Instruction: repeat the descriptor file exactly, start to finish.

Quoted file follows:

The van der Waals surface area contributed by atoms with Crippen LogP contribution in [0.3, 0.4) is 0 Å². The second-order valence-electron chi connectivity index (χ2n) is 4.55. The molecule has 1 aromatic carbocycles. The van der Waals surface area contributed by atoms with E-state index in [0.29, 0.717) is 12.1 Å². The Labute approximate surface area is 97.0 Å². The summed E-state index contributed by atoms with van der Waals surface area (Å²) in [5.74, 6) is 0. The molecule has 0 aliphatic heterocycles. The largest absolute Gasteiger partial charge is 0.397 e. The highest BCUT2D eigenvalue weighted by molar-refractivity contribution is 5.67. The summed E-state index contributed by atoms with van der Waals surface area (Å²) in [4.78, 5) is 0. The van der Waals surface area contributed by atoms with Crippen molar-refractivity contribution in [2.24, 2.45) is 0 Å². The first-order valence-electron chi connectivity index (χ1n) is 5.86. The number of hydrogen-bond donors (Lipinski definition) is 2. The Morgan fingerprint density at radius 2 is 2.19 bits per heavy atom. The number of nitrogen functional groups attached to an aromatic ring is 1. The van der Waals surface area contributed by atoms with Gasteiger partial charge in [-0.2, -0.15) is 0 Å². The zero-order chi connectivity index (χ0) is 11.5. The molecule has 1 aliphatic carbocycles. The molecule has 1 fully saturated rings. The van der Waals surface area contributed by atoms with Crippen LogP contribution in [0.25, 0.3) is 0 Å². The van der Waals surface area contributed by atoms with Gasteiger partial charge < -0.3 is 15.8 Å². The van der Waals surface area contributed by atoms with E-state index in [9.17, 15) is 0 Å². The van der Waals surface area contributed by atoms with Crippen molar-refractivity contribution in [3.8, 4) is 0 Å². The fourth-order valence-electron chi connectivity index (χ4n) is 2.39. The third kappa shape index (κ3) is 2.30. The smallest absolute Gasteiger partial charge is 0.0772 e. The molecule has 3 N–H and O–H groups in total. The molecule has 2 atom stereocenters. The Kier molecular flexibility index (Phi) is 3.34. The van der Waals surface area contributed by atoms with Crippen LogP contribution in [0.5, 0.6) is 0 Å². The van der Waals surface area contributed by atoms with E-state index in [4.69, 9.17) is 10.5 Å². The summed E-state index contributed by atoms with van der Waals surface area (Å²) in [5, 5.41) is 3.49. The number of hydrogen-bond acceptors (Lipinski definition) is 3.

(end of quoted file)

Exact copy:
The van der Waals surface area contributed by atoms with Crippen LogP contribution in [0.3, 0.4) is 0 Å². The second-order valence-electron chi connectivity index (χ2n) is 4.55. The molecule has 1 aromatic carbocycles. The van der Waals surface area contributed by atoms with E-state index in [0.29, 0.717) is 12.1 Å². The Labute approximate surface area is 97.0 Å². The summed E-state index contributed by atoms with van der Waals surface area (Å²) in [5.74, 6) is 0. The molecule has 0 aliphatic heterocycles. The largest absolute Gasteiger partial charge is 0.397 e. The highest BCUT2D eigenvalue weighted by molar-refractivity contribution is 5.67. The summed E-state index contributed by atoms with van der Waals surface area (Å²) in [4.78, 5) is 0. The van der Waals surface area contributed by atoms with Crippen molar-refractivity contribution in [2.24, 2.45) is 0 Å². The first-order valence-electron chi connectivity index (χ1n) is 5.86. The number of hydrogen-bond donors (Lipinski definition) is 2. The Morgan fingerprint density at radius 2 is 2.19 bits per heavy atom. The number of nitrogen functional groups attached to an aromatic ring is 1. The van der Waals surface area contributed by atoms with Gasteiger partial charge in [-0.2, -0.15) is 0 Å². The zero-order chi connectivity index (χ0) is 11.5. The molecule has 1 aliphatic carbocycles. The molecule has 1 fully saturated rings. The van der Waals surface area contributed by atoms with Crippen LogP contribution in [0.25, 0.3) is 0 Å². The van der Waals surface area contributed by atoms with Gasteiger partial charge < -0.3 is 15.8 Å². The van der Waals surface area contributed by atoms with E-state index in [9.17, 15) is 0 Å². The van der Waals surface area contributed by atoms with Crippen molar-refractivity contribution in [3.8, 4) is 0 Å². The fourth-order valence-electron chi connectivity index (χ4n) is 2.39. The third kappa shape index (κ3) is 2.30. The smallest absolute Gasteiger partial charge is 0.0772 e. The molecule has 3 N–H and O–H groups in total. The molecule has 2 atom stereocenters. The Kier molecular flexibility index (Phi) is 3.34. The van der Waals surface area contributed by atoms with Crippen LogP contribution in [0.5, 0.6) is 0 Å². The van der Waals surface area contributed by atoms with E-state index in [4.69, 9.17) is 10.5 Å². The summed E-state index contributed by atoms with van der Waals surface area (Å²) in [5, 5.41) is 3.49. The number of hydrogen-bond acceptors (Lipinski definition) is 3.